The Town of Aurora’s preliminary $2.64 million budget for next year reflects some subtle changes in an effort to avoid a large tax increase at a time when employee pension costs have tripled in the last three years and worker’s compensation costs have increased by 19 percent.
In the end, residents will face a 1.4 percent projected tax rate increase under the general fund, though spending is down $8,000. The townwide general fund, which applies to residents of the town and the Village of East Aurora, calls for a $2.87 tax rate per $1,000 of assessed valuation, an increase of 4 cents from the current rate.
Town leaders are looking to continue reducing the town’s use of fund balance and to maximize the use of its staff, with one example being a modified plan to address how dog control is handled, for a projected overall savings of $15,000.
Town leaders also are touting a plan that goes before voters in a referendum Nov. 6, calling for elimination of the part-time tax receiver position and the merger of those duties into the town clerk’s office to help streamline operations, a move that could lead to estimated yearly savings of $13,000 to $17,000.
“I’m all for holding the line on taxes, but I’m also a realist,” Supervisor Jolene M. Jeffe said. “You have to be prudent and reduce the reliance on fund balance.”
Initially, the town was facing what could have been a 6 percent to 8 percent tax increase, Councilwoman Susan Friess said, noting that it since has been whittled to 1.4 percent. “It looks like we’re just flat, but we have cut back,” she said.
No town programs or services have been cut, town officials said.
Highlights of the general fund include 2 percent pay raises for elected officials and nonunion employees, while unionized workers are receiving 2.5 percent pay increases per their contract. Town councilmen, however, are not raising their pay, which is about $10,250 per board member.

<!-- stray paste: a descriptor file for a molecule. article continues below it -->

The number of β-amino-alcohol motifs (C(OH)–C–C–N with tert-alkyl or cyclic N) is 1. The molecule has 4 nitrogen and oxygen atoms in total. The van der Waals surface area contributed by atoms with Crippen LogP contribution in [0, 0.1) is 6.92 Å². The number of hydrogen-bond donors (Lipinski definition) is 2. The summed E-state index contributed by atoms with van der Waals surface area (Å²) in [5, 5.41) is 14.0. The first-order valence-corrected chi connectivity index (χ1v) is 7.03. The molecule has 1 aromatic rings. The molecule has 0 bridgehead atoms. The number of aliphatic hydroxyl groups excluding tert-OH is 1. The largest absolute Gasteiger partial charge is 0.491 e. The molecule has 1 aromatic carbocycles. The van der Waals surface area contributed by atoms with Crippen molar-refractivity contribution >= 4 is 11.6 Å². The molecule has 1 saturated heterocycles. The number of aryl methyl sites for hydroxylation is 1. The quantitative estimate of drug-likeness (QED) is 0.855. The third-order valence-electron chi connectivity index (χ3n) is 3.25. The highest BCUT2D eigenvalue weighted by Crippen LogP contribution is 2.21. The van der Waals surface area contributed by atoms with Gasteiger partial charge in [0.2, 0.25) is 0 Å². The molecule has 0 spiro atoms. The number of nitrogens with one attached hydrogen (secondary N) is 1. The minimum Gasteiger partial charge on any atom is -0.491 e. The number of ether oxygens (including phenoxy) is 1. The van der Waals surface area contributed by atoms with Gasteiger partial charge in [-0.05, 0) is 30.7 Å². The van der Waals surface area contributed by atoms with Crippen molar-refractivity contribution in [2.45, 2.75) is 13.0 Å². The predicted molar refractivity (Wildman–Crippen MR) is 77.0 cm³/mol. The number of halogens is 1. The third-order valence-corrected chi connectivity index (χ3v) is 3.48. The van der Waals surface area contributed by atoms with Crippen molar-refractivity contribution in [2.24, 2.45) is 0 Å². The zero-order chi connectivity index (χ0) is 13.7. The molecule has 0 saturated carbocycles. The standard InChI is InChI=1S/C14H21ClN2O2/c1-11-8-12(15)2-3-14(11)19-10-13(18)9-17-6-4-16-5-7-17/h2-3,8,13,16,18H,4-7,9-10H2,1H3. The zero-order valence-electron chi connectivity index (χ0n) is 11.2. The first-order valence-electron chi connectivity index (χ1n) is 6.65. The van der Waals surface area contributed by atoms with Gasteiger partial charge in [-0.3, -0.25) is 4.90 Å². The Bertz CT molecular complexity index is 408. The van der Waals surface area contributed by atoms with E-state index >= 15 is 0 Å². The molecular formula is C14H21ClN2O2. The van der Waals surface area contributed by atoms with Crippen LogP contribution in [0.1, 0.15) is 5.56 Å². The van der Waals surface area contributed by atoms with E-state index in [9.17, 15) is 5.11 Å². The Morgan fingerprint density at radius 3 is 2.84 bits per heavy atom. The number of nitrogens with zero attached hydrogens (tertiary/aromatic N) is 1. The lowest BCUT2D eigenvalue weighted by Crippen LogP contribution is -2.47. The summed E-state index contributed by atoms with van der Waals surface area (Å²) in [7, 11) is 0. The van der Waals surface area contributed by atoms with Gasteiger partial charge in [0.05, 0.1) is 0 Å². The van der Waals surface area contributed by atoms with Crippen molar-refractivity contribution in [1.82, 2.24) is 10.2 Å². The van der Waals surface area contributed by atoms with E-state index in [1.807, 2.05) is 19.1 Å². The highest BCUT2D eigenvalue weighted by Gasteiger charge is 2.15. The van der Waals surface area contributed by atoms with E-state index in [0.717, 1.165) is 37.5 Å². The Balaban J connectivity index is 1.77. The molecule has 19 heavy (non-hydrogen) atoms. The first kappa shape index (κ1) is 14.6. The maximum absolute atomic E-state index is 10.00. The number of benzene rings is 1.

In the supervisor’s office, Jeffe eliminated her budget officer stipend of $5,000. The board increased her travel expense reimbursement to $2,500 and her assistant was returned to full-time, helping to manage human resources and personnel for a salary of about $30,000.
For the town budget covering the part of the town outside the village, the tax rate remains flat at $2.71 per $1,000 of assessed valuation. Appropriations for that budget total $1.6 million. No fund balance is being used to offset that general fund.
When it comes to dog control, which is now managed by Councilman Jeff Harris’ wife, Sheryl, the town plans to have dog control calls funneled to the Highway Department, with the highway office dispatching the dog control officer as needed. When not on call, the dog control officer will be an employee for the Parks Department. Her salary would be split between the Parks Department and dog control, Jeffe said. Current part-time highway workers would be trained for backup dog control work.
The controversial proposal to reorganize tax collection operations, if approved, would not take effect until 2014, after Tax Receiver Barbara Halt’s term ends Dec. 31, 2013.
“We are not putting Barb Halt out on the street,” Friess said. “Barb will have a job and retirement and health benefits. She will not be displaced.”
Friess said Aurora is one of the last towns in Western New York to consolidate tax collecting within another office. “It is not new news. It will help build backup in the town clerk’s and tax receiver offices,” she said. “We can gain some efficiencies in both those offices and save at least $13,000.”
If the referendum passes, Jeffe said, the town clerk’s office would provide tax collecting services, while Halt would be considered a full-time staff member within the town clerk’s office. Halt’s new assignment would pay about $44,000 per year, including benefits.